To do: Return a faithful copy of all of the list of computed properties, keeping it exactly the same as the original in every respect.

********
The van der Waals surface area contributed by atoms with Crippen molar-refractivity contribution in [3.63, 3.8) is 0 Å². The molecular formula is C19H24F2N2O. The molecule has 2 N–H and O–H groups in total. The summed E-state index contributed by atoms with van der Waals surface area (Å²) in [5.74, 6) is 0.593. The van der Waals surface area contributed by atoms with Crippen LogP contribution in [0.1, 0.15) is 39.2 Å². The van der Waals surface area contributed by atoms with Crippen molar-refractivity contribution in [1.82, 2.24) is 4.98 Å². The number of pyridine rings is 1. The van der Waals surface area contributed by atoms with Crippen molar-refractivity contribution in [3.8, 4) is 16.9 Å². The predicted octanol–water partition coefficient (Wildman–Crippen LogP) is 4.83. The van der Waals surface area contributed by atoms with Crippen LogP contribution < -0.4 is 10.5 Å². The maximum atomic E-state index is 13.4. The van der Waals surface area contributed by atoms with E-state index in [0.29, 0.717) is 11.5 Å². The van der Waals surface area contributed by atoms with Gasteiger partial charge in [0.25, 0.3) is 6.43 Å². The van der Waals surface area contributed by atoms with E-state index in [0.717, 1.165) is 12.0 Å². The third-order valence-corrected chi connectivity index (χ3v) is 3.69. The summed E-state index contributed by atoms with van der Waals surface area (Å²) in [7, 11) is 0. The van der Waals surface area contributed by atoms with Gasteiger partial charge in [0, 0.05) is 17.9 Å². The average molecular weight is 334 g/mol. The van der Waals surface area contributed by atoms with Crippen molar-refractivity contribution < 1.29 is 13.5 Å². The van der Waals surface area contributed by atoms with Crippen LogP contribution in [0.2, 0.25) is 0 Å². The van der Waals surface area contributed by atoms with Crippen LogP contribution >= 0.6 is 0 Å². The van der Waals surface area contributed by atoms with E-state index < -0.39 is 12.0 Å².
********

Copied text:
The van der Waals surface area contributed by atoms with Crippen molar-refractivity contribution in [3.63, 3.8) is 0 Å². The molecular formula is C19H24F2N2O. The molecule has 2 N–H and O–H groups in total. The summed E-state index contributed by atoms with van der Waals surface area (Å²) in [5.74, 6) is 0.593. The van der Waals surface area contributed by atoms with Crippen LogP contribution in [0.1, 0.15) is 39.2 Å². The van der Waals surface area contributed by atoms with Crippen molar-refractivity contribution in [1.82, 2.24) is 4.98 Å². The number of pyridine rings is 1. The van der Waals surface area contributed by atoms with Crippen molar-refractivity contribution in [3.8, 4) is 16.9 Å². The predicted octanol–water partition coefficient (Wildman–Crippen LogP) is 4.83. The van der Waals surface area contributed by atoms with Crippen LogP contribution < -0.4 is 10.5 Å². The maximum atomic E-state index is 13.4. The van der Waals surface area contributed by atoms with E-state index in [0.29, 0.717) is 11.5 Å². The van der Waals surface area contributed by atoms with Gasteiger partial charge in [0.25, 0.3) is 6.43 Å². The van der Waals surface area contributed by atoms with E-state index in [0.717, 1.165) is 12.0 Å². The third-order valence-corrected chi connectivity index (χ3v) is 3.69. The summed E-state index contributed by atoms with van der Waals surface area (Å²) in [7, 11) is 0. The van der Waals surface area contributed by atoms with Gasteiger partial charge in [0, 0.05) is 17.9 Å². The average molecular weight is 334 g/mol. The van der Waals surface area contributed by atoms with Crippen molar-refractivity contribution < 1.29 is 13.5 Å². The van der Waals surface area contributed by atoms with Crippen LogP contribution in [0.2, 0.25) is 0 Å². The van der Waals surface area contributed by atoms with Crippen LogP contribution >= 0.6 is 0 Å². The van der Waals surface area contributed by atoms with E-state index < -0.39 is 12.0 Å².